Monday, May 14, 2012

The Poetry of Song: Poetic Transfer

Heaney (A-E): Synthesize Heaney’s attitude toward his familial heritage and his own aspirations. How do the literal and figurative elements of the poem fuse or collide to communicate a profound and universal quandary?

Eady (F-K): Discuss how Eady utilizes an overtly inane suggestion (title) to propose a weighty universal idea. How does dancing serve as a separate metaphor for the relationship between mother and son?

Hogan (L-Q): Explore the duality encased within the dynamic nature of red and articulate the oblique- yet palpable- universal idea communicated through this poem.

Frost (R-Z): Distinguish Frost’s tone and discuss his ability to balance sympathy and detachment in the aim of making a profound statement. What does his blatant use of personification tell the reader about fate?


24 comments:

inken o said...

In her poem, linda hogan uses many metaphors and a lot of symbolism to point out the two extremes: birth/life vs. death. With this as the “main theme” she finds other comparisons like man vs. beast or light vs. dark. Overall the poem talks about the circle of life and the role of the elements fire, water, earth, air and even magic, play in it.

Bri Hayes said...

Toward the end of his poem, Eady mentions the idea of his mother and himself being two ballroom dance partners who only knew one step to a dance. This correlates with the idea of a monotonous relationship between the two, and also Eady’s curiosity pertaining to the alternate dimension in which his mother was social, rather than “crazy”, and how that would have changed the dynamic between the two of them, as well as how that would have solely changed his mother. He keeps referring to his mother and himself as “the crazy lady” and “the crazy lady’s son”; as if that is the only image they have managed to keep. Through this he shows that he wishes that they were known as someone else, but still goes along with it because he doesn’t find any purpose in trying to change how people see his mother and his relationship with her. In this case, dancing is being used as a metaphor to create this sense of “what if”. Through the idea of dancing, he forms these hypothetical ideas of a functional relationship with his mother, not unlike the relationship between two ballroom dancers who just so happen to know more than one step.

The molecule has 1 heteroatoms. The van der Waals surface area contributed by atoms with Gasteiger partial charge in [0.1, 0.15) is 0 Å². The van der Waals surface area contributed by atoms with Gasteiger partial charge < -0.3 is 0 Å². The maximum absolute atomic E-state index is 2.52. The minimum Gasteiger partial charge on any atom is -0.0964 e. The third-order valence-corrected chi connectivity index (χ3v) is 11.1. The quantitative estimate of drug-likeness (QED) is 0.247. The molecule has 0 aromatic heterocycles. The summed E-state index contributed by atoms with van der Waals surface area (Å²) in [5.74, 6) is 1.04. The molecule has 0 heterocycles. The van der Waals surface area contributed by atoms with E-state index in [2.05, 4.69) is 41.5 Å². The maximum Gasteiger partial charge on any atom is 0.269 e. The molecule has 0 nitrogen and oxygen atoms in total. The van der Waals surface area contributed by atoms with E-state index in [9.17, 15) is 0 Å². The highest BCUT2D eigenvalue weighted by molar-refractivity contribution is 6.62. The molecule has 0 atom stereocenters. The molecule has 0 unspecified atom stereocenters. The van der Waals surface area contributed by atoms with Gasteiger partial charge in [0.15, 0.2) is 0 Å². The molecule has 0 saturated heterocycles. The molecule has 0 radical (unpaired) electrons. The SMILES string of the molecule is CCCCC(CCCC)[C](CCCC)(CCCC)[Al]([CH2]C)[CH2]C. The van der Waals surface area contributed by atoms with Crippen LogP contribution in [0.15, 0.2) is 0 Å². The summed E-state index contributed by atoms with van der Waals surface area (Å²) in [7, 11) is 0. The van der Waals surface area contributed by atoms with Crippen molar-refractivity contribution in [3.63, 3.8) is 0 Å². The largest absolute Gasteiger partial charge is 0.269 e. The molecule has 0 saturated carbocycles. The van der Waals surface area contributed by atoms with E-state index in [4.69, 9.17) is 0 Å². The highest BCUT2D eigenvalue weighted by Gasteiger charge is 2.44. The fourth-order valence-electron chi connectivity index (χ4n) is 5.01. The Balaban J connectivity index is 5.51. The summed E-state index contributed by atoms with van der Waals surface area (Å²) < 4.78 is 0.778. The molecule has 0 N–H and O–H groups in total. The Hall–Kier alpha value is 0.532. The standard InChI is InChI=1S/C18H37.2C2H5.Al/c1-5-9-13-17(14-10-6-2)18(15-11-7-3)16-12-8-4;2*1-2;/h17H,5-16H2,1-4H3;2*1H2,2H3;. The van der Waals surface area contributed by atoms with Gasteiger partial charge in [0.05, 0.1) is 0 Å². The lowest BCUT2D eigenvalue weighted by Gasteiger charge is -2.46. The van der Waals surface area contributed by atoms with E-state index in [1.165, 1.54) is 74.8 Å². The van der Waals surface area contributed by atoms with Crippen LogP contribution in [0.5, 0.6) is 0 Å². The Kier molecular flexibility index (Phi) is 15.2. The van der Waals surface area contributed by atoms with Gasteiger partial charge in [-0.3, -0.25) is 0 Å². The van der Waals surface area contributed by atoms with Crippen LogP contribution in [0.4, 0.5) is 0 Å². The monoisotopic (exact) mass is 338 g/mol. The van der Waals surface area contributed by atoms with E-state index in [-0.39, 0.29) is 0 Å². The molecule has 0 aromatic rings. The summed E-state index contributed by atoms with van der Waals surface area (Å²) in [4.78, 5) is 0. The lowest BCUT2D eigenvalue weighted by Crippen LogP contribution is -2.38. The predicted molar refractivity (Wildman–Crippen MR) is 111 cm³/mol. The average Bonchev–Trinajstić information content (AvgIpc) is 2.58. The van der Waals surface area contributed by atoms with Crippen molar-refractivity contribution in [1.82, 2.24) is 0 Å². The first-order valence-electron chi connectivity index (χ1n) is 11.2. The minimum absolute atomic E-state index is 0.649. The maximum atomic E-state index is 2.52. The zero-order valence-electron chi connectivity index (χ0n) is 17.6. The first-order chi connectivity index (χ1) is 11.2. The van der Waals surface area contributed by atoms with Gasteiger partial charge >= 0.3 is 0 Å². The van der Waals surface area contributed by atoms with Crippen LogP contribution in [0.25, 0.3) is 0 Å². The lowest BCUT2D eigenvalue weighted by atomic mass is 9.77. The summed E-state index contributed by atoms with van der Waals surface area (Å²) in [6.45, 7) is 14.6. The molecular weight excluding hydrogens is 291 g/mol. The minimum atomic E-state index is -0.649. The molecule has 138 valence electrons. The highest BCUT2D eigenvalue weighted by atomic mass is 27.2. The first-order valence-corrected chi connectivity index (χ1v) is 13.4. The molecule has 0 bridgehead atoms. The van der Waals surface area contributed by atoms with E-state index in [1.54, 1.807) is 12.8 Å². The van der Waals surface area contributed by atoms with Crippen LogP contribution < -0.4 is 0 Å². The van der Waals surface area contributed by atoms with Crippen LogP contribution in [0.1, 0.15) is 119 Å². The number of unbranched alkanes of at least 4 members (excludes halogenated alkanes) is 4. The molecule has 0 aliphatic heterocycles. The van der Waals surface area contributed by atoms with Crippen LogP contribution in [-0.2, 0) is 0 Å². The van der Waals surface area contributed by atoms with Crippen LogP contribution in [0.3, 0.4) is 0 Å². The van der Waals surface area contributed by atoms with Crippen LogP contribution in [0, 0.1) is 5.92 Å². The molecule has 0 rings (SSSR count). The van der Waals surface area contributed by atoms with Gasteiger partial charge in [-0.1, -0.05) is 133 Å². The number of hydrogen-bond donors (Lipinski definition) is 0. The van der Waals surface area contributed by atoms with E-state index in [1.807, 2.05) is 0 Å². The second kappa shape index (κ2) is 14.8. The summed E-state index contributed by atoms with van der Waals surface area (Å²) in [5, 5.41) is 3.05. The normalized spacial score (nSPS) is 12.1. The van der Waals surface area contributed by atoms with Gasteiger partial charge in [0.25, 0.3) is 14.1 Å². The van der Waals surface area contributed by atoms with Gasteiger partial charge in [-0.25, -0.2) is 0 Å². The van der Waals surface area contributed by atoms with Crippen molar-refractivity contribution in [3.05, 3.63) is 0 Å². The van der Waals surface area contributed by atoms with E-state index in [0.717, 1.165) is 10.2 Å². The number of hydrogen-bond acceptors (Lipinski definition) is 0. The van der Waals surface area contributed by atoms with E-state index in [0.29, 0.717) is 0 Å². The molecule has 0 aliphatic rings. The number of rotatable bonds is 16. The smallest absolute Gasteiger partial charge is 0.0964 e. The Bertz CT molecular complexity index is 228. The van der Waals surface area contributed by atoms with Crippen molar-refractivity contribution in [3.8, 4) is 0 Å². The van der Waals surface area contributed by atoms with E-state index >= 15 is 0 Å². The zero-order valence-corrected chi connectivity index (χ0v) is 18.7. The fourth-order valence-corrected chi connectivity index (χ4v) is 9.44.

Emily said...

Heaney’s attitude toward his familial heritage is that he appreciates all they do. He believes they are noble, "By God, the old man could handle a spade. Just like his old man.” What they do is something to aspire for, but he doesn’t want to keep to the family business of caring for “potatoes”. He wants to dig but not with a spade, but a pen. He uses terms that can relate to potatoes to explain his family heritage, “living roots” that through every eye and vine that comes out of a potato leads into another one that can drift or become another potato. Referring to his “pen” as a “spade” gives the sense of digging but in a different matter all together, he wants to dig but dig with knowledge not dirt. Further giving meaning to the poem that by using such words shows a respect he has for his elders and how he can still manage to keep an aspect of what he has learned from them but keep to himself. Through the shift after the first 4 stanzas, there is an admiration in his writing that shows how he cares for his family heritage, even though that is not what he wants to do with his life.

Cassie H. said...

Shifting from observational narrative to inner monologue in “My Mother, If She Had Won Free Dance Lessons”, Eady employs the rather frivolous concept of dance lessons to metaphorize the idea that one simple opportunity or action may change the course of one’s life. Where Eady makes mention of “dance”, a ringing phone, even a mere “invitation”, each acts to provide an alternative path and a decision which may have greatly influences his mother’s destiny. In his poem, Eady also establishes the metaphor of dancing to be indicative of the relationship between mother and son Likening himself to an “old friend”, the son disassociates himself from his role as “the son of the crazy lady”; the son, who is slightly ashamed of his mother, acts not as a child, but rather as an acquaintance or almost stranger—one who “crosses easily” in and out of her life. The two make “endless loops” in conversation, going through the motions of menial chit-chat, but eagerly avoiding any meaningful topics of discussion or characteristics of the relationship between the two: “two ballroom dancers who only know one step”.

Anonymous said...

Tyler.X.Derksen
PoS G

In Digging by Seamus Henaney. He explains throughout the poem how he's whole family line basically has been working on farmlands the whole time. Now what he means by they have been working out on the Potato farm he means these men(the men being his father and grandfather) work extremly hard. And Henaney is saying maybe he should put the effort that he's father is putting into digging potato's into his writtings. Because its clearly obvious that Heaney is not following the family line and working out on the fields he's more into the writting style of things.The literal explination would be he doesn't have a spade to go dig with his father so he will have to go outside and dig with just the squat pen in his hand.